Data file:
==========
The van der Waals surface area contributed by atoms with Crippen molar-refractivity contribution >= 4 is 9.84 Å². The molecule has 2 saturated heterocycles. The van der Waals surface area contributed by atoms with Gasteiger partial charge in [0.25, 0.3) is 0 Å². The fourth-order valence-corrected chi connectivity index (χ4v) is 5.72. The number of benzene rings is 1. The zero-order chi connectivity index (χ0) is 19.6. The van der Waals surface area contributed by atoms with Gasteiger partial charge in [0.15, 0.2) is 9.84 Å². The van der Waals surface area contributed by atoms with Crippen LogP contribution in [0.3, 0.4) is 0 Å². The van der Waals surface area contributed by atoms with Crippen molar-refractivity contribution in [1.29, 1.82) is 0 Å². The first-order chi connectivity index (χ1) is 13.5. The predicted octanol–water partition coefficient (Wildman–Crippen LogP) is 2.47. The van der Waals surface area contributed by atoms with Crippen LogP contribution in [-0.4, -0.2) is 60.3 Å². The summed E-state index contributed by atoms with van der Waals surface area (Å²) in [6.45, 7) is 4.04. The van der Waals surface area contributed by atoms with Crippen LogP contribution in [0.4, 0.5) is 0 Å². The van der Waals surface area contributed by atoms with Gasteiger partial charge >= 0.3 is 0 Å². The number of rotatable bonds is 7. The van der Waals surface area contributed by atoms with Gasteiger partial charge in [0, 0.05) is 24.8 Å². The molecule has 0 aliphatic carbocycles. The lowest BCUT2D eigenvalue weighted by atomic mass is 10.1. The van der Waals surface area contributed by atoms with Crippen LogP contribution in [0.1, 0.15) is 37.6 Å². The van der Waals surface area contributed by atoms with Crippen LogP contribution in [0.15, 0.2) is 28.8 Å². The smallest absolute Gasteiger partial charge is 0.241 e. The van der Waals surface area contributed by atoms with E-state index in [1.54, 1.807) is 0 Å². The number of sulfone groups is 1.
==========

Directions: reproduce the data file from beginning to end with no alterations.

The van der Waals surface area contributed by atoms with Crippen molar-refractivity contribution >= 4 is 9.84 Å². The molecule has 2 saturated heterocycles. The van der Waals surface area contributed by atoms with Gasteiger partial charge in [0.25, 0.3) is 0 Å². The fourth-order valence-corrected chi connectivity index (χ4v) is 5.72. The number of benzene rings is 1. The zero-order chi connectivity index (χ0) is 19.6. The van der Waals surface area contributed by atoms with Gasteiger partial charge in [0.15, 0.2) is 9.84 Å². The van der Waals surface area contributed by atoms with Crippen LogP contribution in [0.3, 0.4) is 0 Å². The van der Waals surface area contributed by atoms with Crippen molar-refractivity contribution in [1.29, 1.82) is 0 Å². The first-order chi connectivity index (χ1) is 13.5. The predicted octanol–water partition coefficient (Wildman–Crippen LogP) is 2.47. The van der Waals surface area contributed by atoms with Crippen LogP contribution in [-0.4, -0.2) is 60.3 Å². The summed E-state index contributed by atoms with van der Waals surface area (Å²) in [6.45, 7) is 4.04. The van der Waals surface area contributed by atoms with Crippen LogP contribution in [0.4, 0.5) is 0 Å². The van der Waals surface area contributed by atoms with Gasteiger partial charge >= 0.3 is 0 Å². The number of rotatable bonds is 7. The van der Waals surface area contributed by atoms with Gasteiger partial charge in [0, 0.05) is 24.8 Å². The molecule has 0 aliphatic carbocycles. The lowest BCUT2D eigenvalue weighted by atomic mass is 10.1. The van der Waals surface area contributed by atoms with Crippen LogP contribution in [0.1, 0.15) is 37.6 Å². The van der Waals surface area contributed by atoms with Crippen LogP contribution in [0.15, 0.2) is 28.8 Å². The smallest absolute Gasteiger partial charge is 0.241 e. The van der Waals surface area contributed by atoms with E-state index in [1.54, 1.807) is 0 Å². The number of sulfone groups is 1.